Clare was the noble and lofty tree bringing forth

THE SWEET FRUIT OF FAITH

 Will He Find Faith?
(Luke 18:8)

A hint of wistfulness permeates the question Jesus posed at the end of the parable of the persistent widow: When the Son of Man comes to earth, do you think He will find faith?  While this query points primarily to Christ’s final coming, it can also refer to what St. Bernard calls our Lord’s “intermediate comings.”  Will the Son of Man find faith in our hearts when He comes in the daily occasions for virtue, in little inspirations of grace?  Will He find faith as He is proclaimed in His Word or is made present in the Blessed Sacrament? Will He find faith when He reveals Himself in the distressing disguise of the poor or in the shadow of the Cross?   Will He find faith? 

  There was one place in Assisi in the early 13th century where our Lord assuredly found faith and that was in the little monastery of San Damiano.  Even its location outside the city walls was a proclamation of its inhabitants’ faith in God’s protecting providence.  When St. Francis brought St. Clare and her first companion, her younger sister Agnes, to this little nest of poverty in the spring of 1212, a new chapter in the history of religious life began. 

 Faith commits every one of us to become a living sign of the presence of the Risen Lord in the world.
(Pope Benedict XVI, Porta Fidei, 15)

 In God’s plan, Clare and Agnes were not destined to remain alone.  Around them, wishing to live like the birds of the air and the lilies of the field, gathered the first group of Sisters, for whom God alone sufficed. (Bl. John Paul II)  The grace of faith opened the “eyes of their hearts” to the beauty of a Gospel life of prayer and penance hidden with Christ in God, offered in union with Him for the salvation of the world. (cf. CATECHISM, 158)  In the small space of the monastery of San Damiano, at the school of Jesus, contemplated with spousal affection in the Eucharist, day by day the features developed of a community governed by the love of God and by prayer, by caring for others and by service. In this context of profound faith and great humanity, Clare became a sure interpreter of the Franciscan ideal. (Pope Benedict XVI, Letter for the 8th Centenary of St. Clare’s Religious Consecration)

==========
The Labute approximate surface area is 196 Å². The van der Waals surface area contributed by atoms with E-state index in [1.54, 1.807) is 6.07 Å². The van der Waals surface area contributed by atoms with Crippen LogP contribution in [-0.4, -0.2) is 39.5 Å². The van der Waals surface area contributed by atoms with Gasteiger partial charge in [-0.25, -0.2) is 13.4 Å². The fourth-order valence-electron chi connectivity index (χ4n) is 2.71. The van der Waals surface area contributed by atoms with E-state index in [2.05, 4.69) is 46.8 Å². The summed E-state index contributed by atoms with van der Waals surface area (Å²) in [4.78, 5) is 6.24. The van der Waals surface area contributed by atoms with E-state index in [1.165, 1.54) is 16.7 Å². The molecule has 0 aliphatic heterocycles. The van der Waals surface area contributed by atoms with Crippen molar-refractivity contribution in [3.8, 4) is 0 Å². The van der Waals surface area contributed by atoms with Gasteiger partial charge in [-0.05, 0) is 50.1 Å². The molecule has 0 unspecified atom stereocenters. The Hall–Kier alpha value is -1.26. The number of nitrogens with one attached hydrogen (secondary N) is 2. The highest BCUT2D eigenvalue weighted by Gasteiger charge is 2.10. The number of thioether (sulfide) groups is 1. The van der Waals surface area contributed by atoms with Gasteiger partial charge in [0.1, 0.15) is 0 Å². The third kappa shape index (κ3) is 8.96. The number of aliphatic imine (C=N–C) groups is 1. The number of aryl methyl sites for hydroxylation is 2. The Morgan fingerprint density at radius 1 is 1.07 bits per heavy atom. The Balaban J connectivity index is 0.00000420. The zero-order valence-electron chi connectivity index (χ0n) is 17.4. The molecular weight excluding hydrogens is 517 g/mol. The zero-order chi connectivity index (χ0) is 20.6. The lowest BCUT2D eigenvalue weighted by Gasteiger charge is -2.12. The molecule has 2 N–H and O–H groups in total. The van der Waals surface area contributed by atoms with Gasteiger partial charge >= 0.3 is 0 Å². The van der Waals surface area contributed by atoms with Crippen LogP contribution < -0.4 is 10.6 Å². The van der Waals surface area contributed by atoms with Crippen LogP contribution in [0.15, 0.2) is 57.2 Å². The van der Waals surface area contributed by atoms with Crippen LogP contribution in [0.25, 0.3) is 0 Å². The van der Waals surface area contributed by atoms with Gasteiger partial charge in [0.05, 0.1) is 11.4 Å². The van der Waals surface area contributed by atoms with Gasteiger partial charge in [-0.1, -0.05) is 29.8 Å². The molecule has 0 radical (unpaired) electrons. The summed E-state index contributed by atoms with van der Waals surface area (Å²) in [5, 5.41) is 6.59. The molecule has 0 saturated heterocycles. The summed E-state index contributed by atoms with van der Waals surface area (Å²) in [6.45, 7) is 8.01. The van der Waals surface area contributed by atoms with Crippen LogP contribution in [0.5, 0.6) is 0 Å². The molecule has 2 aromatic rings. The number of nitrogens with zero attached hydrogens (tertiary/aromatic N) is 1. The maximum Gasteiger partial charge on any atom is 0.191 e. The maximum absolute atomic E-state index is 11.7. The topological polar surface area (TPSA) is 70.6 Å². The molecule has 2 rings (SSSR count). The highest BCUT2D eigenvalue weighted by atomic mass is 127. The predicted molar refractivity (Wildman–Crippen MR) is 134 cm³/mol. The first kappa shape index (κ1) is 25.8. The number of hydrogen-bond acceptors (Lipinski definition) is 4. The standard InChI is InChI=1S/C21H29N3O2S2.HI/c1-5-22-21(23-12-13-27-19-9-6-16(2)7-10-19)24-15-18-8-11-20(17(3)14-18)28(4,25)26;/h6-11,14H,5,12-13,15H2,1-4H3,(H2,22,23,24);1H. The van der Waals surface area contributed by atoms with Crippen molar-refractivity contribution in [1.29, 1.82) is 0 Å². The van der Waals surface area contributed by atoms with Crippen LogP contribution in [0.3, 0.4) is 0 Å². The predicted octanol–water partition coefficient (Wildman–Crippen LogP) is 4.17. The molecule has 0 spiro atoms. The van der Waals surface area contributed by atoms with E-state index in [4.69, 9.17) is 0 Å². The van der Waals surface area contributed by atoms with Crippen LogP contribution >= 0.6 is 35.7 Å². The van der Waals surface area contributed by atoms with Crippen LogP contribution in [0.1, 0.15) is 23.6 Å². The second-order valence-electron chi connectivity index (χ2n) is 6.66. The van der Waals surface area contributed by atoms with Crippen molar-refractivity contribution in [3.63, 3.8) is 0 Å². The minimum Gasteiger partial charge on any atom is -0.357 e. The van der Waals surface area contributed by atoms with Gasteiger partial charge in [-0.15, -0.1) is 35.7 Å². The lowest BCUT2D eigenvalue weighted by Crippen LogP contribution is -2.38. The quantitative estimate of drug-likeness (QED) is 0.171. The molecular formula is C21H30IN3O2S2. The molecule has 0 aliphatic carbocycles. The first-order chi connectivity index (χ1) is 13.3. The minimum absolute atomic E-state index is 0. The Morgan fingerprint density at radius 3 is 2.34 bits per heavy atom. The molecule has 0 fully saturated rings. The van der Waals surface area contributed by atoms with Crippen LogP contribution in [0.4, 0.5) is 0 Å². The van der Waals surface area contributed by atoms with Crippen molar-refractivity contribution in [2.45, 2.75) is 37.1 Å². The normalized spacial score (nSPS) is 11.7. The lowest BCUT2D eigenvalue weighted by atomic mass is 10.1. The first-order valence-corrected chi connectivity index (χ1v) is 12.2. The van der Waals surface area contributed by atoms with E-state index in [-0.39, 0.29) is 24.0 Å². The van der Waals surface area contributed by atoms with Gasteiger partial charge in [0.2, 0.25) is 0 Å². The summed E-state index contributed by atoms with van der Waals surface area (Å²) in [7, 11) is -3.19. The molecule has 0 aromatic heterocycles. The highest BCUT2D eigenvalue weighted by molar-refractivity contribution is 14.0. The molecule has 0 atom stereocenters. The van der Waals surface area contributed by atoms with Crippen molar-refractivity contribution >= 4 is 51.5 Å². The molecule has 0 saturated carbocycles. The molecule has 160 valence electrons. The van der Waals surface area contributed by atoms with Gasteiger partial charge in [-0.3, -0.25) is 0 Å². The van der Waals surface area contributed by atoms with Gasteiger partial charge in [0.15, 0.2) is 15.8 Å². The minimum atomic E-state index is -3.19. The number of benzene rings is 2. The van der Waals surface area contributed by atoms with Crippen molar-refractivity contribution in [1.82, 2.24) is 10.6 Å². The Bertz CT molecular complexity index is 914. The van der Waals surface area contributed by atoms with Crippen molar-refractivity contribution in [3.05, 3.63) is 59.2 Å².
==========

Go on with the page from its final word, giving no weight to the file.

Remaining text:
The Seraphic Mother frankly admitted that deprivation, poverty, labor, trial, scorn and contempt of the world marked her community’s first years.  Yet, unshakable faith in God made Clare and her Sisters not only accept these sufferings but reckon them as great delights.  Faith made them understand that their consecrated obscurity was a sharing in the hidden life of Jesus, a participation in the holy humility, the blessed poverty, the untold labors and burdens that He endured for the whole human race. (St. Clare, 4th Letter to St. Agnes of Prague)

The forty years lived in the monastery of San Damiano did not narrow the horizons of Clare’s heart,
but expanded her faith in the presence of God, working out salvation in history.

(Bl. John Paul II, Letter for the 750th anniversary of the Death of St. Clare)

 St. Clare still reminds the Church of the need for faith in God and of attentiveness to His hidden action in the human heart and in human history.  It is always in the light of faith that God gives Himself.  But the signs of God are so discreet in the ordinariness of your everyday life that you must be vigilant if you are to persevere and grow in faith. (Bl. John Paul II)   When the Son of Man comes to earth, will He find faith?  Through the example and prayers of St. Clare of Assisi, may the answer be always: YES!

 

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